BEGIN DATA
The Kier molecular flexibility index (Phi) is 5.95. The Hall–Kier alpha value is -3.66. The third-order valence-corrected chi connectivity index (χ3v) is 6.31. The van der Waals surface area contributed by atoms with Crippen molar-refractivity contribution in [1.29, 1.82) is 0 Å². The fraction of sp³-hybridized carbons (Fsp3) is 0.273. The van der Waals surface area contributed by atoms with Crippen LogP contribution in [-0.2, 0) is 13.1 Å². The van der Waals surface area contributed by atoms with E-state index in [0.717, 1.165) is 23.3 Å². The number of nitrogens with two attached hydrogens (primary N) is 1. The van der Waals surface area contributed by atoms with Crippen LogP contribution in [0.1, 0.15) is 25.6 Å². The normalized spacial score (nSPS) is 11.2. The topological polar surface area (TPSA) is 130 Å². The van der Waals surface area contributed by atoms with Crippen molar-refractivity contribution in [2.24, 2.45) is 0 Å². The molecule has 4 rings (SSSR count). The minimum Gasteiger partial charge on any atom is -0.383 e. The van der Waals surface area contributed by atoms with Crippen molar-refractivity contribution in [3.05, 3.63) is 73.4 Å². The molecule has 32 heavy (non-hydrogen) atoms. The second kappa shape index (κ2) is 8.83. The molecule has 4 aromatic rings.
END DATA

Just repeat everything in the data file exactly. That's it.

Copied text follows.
The Kier molecular flexibility index (Phi) is 5.95. The Hall–Kier alpha value is -3.66. The third-order valence-corrected chi connectivity index (χ3v) is 6.31. The van der Waals surface area contributed by atoms with Crippen molar-refractivity contribution in [1.29, 1.82) is 0 Å². The fraction of sp³-hybridized carbons (Fsp3) is 0.273. The van der Waals surface area contributed by atoms with Crippen LogP contribution in [-0.2, 0) is 13.1 Å². The van der Waals surface area contributed by atoms with E-state index in [0.717, 1.165) is 23.3 Å². The number of nitrogens with two attached hydrogens (primary N) is 1. The van der Waals surface area contributed by atoms with Crippen LogP contribution in [0.1, 0.15) is 25.6 Å². The normalized spacial score (nSPS) is 11.2. The topological polar surface area (TPSA) is 130 Å². The van der Waals surface area contributed by atoms with Crippen molar-refractivity contribution in [2.24, 2.45) is 0 Å². The molecule has 4 rings (SSSR count). The minimum Gasteiger partial charge on any atom is -0.383 e. The van der Waals surface area contributed by atoms with Crippen molar-refractivity contribution in [3.05, 3.63) is 73.4 Å². The molecule has 32 heavy (non-hydrogen) atoms. The second kappa shape index (κ2) is 8.83. The molecule has 4 aromatic rings.